Low-Caf is Our Answer to Decaf

Back to Overview Published: 24/01/18 Duration: 5 min read

 



 

Our philosophy is to present the clean flavours of the fields, highlighting terroir and the distinct taste profiles of each individual farmer we work with. Through different varietals, microlots, and processes we are able to offer a vast range of flavours from a single farm - naturally.

Decaffeinated coffee can be produced using various methods. However this is done, it involves removing elements of the bean, extracting the caffeine, then restoring parts of the bean. This is not a natural process, and tends to strip coffee of much of its flavour. You will often hear decaf described as toast-like, cardboardy, or burnt.

We have looked at many types of decaffeinated coffee over the years. Some of our wholesale customers offer a decaf option on their menu, and we always felt a need to find the right coffee for them - but as you can imagine, it was hard to find something that had gone through the decaffeination process AND lived up to our philosophy. Whenever we cupped decaf samples in our Quality Control Group, the verdict was always a clear “noooo that’s not palatable!” or “I cannot score this”. 

On our quest for a lower caffeine solution, we discovered a naturally grown, low-caffeine varietal - Laurina. This Arabica Bourbon mutation contains only 0.3%0,5% caffeine. Regular Arabica beans typically contain around 1.4% or more. Being naturally low in caffeine means that we do not have to alter Laurina in any way. Where decaffeination processes change the chemical composition (and flavour) of the coffee, we can roast this one as is. From crop to cup it is treated with the same amount of care as every other coffee we offer.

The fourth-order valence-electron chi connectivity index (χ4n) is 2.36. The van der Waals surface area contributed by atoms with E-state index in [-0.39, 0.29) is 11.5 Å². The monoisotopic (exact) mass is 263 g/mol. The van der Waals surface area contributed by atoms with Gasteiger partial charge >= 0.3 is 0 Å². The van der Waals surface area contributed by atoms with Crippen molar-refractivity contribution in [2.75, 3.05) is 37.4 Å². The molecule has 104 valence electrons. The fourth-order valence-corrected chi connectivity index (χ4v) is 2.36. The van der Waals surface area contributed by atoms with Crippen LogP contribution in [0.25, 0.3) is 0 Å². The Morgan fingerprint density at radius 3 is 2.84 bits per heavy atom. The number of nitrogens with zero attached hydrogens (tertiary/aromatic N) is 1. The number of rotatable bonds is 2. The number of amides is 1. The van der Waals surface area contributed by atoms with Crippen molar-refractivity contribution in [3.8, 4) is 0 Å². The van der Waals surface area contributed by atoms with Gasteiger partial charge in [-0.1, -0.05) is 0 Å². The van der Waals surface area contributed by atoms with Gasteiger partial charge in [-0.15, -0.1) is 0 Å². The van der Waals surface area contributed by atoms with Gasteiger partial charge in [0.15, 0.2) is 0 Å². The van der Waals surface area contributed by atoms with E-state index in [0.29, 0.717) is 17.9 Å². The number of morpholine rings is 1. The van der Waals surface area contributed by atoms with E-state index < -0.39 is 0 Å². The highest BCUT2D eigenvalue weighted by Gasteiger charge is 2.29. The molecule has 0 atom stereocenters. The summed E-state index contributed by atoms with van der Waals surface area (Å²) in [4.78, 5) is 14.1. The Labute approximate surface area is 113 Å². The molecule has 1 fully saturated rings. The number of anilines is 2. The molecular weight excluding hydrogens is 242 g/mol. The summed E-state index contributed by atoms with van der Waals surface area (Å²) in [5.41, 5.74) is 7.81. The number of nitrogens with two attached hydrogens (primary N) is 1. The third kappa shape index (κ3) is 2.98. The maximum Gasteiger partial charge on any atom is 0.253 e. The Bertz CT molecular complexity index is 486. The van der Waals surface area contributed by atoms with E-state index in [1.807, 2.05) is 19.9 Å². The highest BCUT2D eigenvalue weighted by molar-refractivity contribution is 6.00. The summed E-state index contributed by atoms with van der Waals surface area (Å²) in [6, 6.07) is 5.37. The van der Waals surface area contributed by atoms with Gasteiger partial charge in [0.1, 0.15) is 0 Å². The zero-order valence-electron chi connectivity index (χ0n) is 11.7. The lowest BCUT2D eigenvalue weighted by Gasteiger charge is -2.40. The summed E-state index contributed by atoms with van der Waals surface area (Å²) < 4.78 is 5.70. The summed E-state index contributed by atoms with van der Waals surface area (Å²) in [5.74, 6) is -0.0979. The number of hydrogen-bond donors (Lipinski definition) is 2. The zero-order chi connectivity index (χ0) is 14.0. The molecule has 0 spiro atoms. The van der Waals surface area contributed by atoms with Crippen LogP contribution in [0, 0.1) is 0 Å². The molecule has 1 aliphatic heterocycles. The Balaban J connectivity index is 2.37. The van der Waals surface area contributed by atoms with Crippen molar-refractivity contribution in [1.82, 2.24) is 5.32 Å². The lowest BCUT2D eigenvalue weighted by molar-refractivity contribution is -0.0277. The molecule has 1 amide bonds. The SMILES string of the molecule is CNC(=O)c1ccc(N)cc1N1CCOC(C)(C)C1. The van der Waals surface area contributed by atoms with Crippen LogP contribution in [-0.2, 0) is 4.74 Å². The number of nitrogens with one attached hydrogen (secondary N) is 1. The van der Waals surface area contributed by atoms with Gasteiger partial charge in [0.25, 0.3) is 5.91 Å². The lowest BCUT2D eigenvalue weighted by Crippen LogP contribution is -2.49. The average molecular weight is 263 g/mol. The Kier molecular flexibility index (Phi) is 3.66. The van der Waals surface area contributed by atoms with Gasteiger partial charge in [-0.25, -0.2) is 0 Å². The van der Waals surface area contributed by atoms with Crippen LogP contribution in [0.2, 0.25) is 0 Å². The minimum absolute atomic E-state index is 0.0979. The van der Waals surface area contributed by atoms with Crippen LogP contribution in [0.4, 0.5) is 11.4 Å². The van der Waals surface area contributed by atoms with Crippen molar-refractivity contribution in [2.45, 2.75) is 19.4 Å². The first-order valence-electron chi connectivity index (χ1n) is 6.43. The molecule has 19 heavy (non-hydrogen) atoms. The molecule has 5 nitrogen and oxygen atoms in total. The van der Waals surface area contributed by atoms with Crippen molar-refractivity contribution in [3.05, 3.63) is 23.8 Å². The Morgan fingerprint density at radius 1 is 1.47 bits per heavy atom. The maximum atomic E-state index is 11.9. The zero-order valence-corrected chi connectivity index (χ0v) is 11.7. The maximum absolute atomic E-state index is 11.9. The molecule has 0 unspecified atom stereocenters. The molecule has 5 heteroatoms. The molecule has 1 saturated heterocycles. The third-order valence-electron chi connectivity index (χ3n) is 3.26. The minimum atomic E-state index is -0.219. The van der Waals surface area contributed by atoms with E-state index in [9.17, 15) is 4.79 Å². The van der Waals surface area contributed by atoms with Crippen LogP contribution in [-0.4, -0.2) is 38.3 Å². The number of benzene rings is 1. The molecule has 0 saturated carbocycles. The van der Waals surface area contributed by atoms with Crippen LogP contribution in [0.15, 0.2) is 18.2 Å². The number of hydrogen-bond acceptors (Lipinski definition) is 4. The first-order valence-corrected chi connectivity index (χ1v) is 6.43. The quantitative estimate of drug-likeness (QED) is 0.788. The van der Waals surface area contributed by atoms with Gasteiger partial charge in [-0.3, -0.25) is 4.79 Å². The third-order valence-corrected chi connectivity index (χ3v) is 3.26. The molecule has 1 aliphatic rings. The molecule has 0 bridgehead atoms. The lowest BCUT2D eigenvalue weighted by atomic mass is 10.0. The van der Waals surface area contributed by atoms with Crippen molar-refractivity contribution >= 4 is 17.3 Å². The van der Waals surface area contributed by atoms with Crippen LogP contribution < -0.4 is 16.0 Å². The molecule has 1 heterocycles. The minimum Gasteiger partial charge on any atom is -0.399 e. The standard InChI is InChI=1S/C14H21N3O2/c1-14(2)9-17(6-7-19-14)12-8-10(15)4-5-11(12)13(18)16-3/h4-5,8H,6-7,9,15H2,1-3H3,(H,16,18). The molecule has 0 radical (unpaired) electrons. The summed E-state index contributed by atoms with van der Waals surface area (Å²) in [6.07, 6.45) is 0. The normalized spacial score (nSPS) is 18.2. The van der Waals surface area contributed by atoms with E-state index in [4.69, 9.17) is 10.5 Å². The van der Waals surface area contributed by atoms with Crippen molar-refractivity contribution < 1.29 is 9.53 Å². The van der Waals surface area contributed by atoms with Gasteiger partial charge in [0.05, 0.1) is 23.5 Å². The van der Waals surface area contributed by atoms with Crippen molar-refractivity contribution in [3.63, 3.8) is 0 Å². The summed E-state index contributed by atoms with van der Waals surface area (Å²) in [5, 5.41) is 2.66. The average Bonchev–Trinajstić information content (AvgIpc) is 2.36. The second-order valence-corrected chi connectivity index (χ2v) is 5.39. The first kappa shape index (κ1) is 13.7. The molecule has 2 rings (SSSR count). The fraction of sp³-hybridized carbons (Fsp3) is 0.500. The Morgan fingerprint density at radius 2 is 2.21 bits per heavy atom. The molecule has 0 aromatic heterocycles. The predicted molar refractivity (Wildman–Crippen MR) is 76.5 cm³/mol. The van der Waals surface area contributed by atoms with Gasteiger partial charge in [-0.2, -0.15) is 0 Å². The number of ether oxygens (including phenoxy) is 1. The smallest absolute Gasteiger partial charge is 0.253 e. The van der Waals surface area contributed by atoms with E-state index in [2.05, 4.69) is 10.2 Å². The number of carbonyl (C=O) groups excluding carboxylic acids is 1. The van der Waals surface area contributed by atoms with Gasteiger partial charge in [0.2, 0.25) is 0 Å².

The thing with Laurina is, it is incredibly rare. Originally discovered in the 18th century, Laurina almost went extinct due to its delicate nature. Caffeine acts as a natural insecticide, so lower amounts of caffeine results in a plant that is receptive to disease, requiring a lot of care. The varietal is called Bourbon Pointu after the unique pointy shape of both the tree and its beans, and its Reunion Island origins (formerly known as Bourbon).

 

 

 

When we visited our Brazilian partners, Daterra, we were delighted to find that they were growing Laurina in small quantities. Daterra have been studying the Laurina varietal for 12 years now. Using genetic materials in their research field they were able to examine the way the plant adapted to their terroir. Now they have Laurina trees planted on a few plots of their farm, making these microlots possible. Because of the huge amount of work and care involved in cultivating Laurina, previous crops have been sold for very high prices.  

 

As some of you may know, Daterra runs an annual online auction of their Masterpieces. In this auction, Daterra absolute best microlots are put up for auction. In September 2018, 51 coffees were auctioned, some of which were processed in very advanced ways - the expertise Daterra is well-known for. The highest bid was for a lot of semi-carbonic maceration Laurina. It went for $141.10 USD per pound. A Masterpiece Laurina lot was also used by 2018 Brewers Cup winner  Emi Fukahori.
We wanted to make our low-caf Laurina available at a good price point for you, and were lucky to secure two lots that scored above 86 points, but were not included in the masterpiece auction process - one natural and one washed microlot. 

Our first release will be our natural microlot. The cup is rich in flavour, exhibiting notes of guava, wild honey, plums and floral notes. The mouthfeel is lactic with a great supporting acidity. 

The low caffeine content makes this coffee truly unique. We only have a small amount to offer.